Whole lungs were removed from each ferret. The lungs were dissected into small pieces and placed into a 12.5 ml solution of collagenase (715 collagenase units/ml) (Sigma-Aldrich) and DNase (350 DNase units/ml) (Sigma-Aldrich). Lungs were placed into gentleMACS C-tubes and agitated whilst incubating, 37 oC for 1 h on an OctoMACS (Miltenyi Biotec, Surrey, UK). Partially digested lung tissue was then dissociated using an OctoMACS. The tissue solution was passed through two cell sieves (100 µm then 70 µm) and then layered with Ficoll®- Paque Premium (GE Healthcare, Hatfield, UK). Density gradient centrifugation was carried out at 400g for 30 min. Buffy coats containing lymphocytes were collected and washed with medium by pelleting cells via centrifugation at 400g for 10 min. The cells were counted using a Via1- cassette and a Nucleocounter-200 before cryopreservation in 95% FCS/5% v/v DMSO. Cryopreserved cells were then frozen at −80 °C in controlled rate freezer containers overnight, before transfer to liquid nitrogen (vapour phase).
Interferon-gamma (IFN-γ) ELISpot assay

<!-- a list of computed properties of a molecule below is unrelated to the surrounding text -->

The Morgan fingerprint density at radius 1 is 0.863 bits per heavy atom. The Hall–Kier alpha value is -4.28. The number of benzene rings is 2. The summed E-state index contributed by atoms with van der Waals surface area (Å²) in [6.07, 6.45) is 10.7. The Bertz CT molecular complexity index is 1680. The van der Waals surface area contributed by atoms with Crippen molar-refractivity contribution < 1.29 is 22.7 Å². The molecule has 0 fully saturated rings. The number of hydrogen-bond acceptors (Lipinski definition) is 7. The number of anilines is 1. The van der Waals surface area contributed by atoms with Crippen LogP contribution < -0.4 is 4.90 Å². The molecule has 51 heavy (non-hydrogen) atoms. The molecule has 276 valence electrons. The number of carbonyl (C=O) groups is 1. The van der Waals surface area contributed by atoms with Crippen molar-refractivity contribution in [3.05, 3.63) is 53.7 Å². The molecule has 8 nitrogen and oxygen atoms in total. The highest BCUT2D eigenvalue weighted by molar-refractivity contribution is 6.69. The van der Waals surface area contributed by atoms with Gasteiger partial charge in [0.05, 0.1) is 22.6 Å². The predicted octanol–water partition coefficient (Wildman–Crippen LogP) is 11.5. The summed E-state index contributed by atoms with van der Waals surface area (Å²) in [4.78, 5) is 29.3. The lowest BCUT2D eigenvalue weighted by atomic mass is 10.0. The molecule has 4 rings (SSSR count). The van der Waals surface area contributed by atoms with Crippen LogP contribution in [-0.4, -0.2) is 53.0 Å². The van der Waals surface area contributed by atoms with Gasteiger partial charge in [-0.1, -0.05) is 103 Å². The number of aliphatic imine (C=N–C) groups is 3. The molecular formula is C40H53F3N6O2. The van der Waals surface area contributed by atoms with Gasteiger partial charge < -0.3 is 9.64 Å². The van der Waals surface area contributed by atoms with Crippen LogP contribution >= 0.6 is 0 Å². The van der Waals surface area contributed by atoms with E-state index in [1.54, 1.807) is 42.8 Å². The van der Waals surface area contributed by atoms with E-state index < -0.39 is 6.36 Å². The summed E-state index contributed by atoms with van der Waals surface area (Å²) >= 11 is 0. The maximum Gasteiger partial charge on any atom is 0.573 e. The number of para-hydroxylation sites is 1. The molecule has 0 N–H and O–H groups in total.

An IFN-γ ELISpot assay was performed to determine the production capacity of SARS-CoV-2-specific T cells in the lung using a ferret IFN-γ kit (Mab-tech, Nacka. Sweden). Lung MNCs were defrosted into pre-warmed medium (R10) consisting of RPMI 1640 medium (Sigma-Aldrich) supplemented with 2 mM L-glutamine (Sigma-Aldrich), 0.05 mM 2-mercaptoethanol (Invitrogen, Paisley, UK), 25 mM HEPES buffer (Sigma-Aldrich, Dorset, UK), 100 U/ml Penicillin/100 µg/ml Streptomycin solution (Sigma-Aldrich), 10% heat inactivated foetal bovine serum (Sigma-Aldrich), and benzonase (Novogen, Merck, Darmstadt, Germany). Cells were rested for 2 h prior to use. Lung MNCs were assessed for responses to whole SARS-CoV-2 virus and a COVID-19 Spike Protein (GenBank: QHQ82464.1) peptide panel. The peptide panel consisted of 15 mer peptides overlapping by 11 mer. Individual peptides were reconstituted in 10% v/v DMSO. The 10 peptide pools, each containing 32 peptides, were created by combining equimolar amounts of each peptide. Three mega pools spanning the whole spike protein (approximately 100 peptides in each mega pool) were also created. Each peptide pool and mega pool was diluted for use in the ELISpot assay in supplemented RPMI to achieve a final concentration of 2.5 µg per peptide. SARS-CoV-2 whole virus was also used at an MOI of 0.09 to re-stimulate the lung MNCs. The virus was cell culture grown and was a direct match to the isolate used for ferret challenge. R10 media was used as a negative control and for preparation and dilution of cells, peptide, virus and stimulants. Cell stimulation cocktail (PMA/Ionomycin 500x concentrate, Sigma-Aldrich, Dorset, UK), was used as a positive control to prove cells were capable of a stimulation response. Pre-coated ferret anti- IFN-γ ELISpot plates (mAb MTF14, Mab-tech, Nacka. Sweden) were used and 500,000 lung MNCs were plated per well in 50 µl of R10, with or without antigen, in duplicate and incubated overnight (37 °C, 5% CO2). Following cell stimulation, plates were washed 5x with 1x PBS (Gibco) and incubated at RT for 2 h with biotinylated anti IFN-γ IgG. The plates were then washed 5x with 1x PBS and incubated with streptavidin-ALP for 1 h, RT. The plates were washed again 5x with 1x PBS and spots were developed with 5-bromo-4-chloro-3-indoly phosphate (BCIP)-Nitro Blue tetrazolium (NBT) substrate. Plates were allowed to dry overnight and decontaminated by formaldehyde fumigation before removal from the CL3 facility. Plates were read, counted and quality control checked using the CTL ELISpot plate reader and ImmunoSpot 5.0 analyser software. Results from duplicate test wells were averaged. Data were corrected for background by subtracting the mean number of spots from the R10 media control wells from the mean counts of spots in the test wells.